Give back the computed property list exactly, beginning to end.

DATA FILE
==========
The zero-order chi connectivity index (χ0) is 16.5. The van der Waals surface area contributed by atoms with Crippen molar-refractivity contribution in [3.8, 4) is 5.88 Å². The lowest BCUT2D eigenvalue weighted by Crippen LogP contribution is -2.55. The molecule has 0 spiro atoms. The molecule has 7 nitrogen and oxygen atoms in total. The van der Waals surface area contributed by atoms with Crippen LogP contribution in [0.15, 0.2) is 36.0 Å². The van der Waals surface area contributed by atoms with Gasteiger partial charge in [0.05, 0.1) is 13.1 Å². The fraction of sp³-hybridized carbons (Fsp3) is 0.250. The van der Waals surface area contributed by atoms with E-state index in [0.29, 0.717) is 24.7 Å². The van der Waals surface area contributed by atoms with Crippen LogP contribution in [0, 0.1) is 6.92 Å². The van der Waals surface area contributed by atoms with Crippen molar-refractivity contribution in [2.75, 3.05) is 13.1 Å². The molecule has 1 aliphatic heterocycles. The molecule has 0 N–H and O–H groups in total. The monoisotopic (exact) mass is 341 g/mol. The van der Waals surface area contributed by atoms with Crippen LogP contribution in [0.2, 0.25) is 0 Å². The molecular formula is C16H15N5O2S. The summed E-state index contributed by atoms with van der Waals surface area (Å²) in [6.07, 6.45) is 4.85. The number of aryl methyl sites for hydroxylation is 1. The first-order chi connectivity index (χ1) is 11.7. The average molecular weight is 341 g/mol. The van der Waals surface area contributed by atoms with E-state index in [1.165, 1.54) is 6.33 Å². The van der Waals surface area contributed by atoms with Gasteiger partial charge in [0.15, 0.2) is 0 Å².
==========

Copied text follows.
The zero-order chi connectivity index (χ0) is 16.5. The van der Waals surface area contributed by atoms with Crippen molar-refractivity contribution in [3.8, 4) is 5.88 Å². The lowest BCUT2D eigenvalue weighted by Crippen LogP contribution is -2.55. The molecule has 0 spiro atoms. The molecule has 7 nitrogen and oxygen atoms in total. The van der Waals surface area contributed by atoms with Crippen LogP contribution in [0.15, 0.2) is 36.0 Å². The van der Waals surface area contributed by atoms with Gasteiger partial charge in [0.05, 0.1) is 13.1 Å². The fraction of sp³-hybridized carbons (Fsp3) is 0.250. The van der Waals surface area contributed by atoms with E-state index in [0.29, 0.717) is 24.7 Å². The van der Waals surface area contributed by atoms with Crippen LogP contribution in [0, 0.1) is 6.92 Å². The van der Waals surface area contributed by atoms with Crippen molar-refractivity contribution in [2.75, 3.05) is 13.1 Å². The molecule has 1 aliphatic heterocycles. The molecule has 0 N–H and O–H groups in total. The monoisotopic (exact) mass is 341 g/mol. The van der Waals surface area contributed by atoms with Crippen LogP contribution in [0.2, 0.25) is 0 Å². The molecular formula is C16H15N5O2S. The summed E-state index contributed by atoms with van der Waals surface area (Å²) in [6.07, 6.45) is 4.85. The number of aryl methyl sites for hydroxylation is 1. The first-order chi connectivity index (χ1) is 11.7. The average molecular weight is 341 g/mol. The van der Waals surface area contributed by atoms with E-state index in [1.165, 1.54) is 6.33 Å². The van der Waals surface area contributed by atoms with Gasteiger partial charge in [0.15, 0.2) is 0 Å².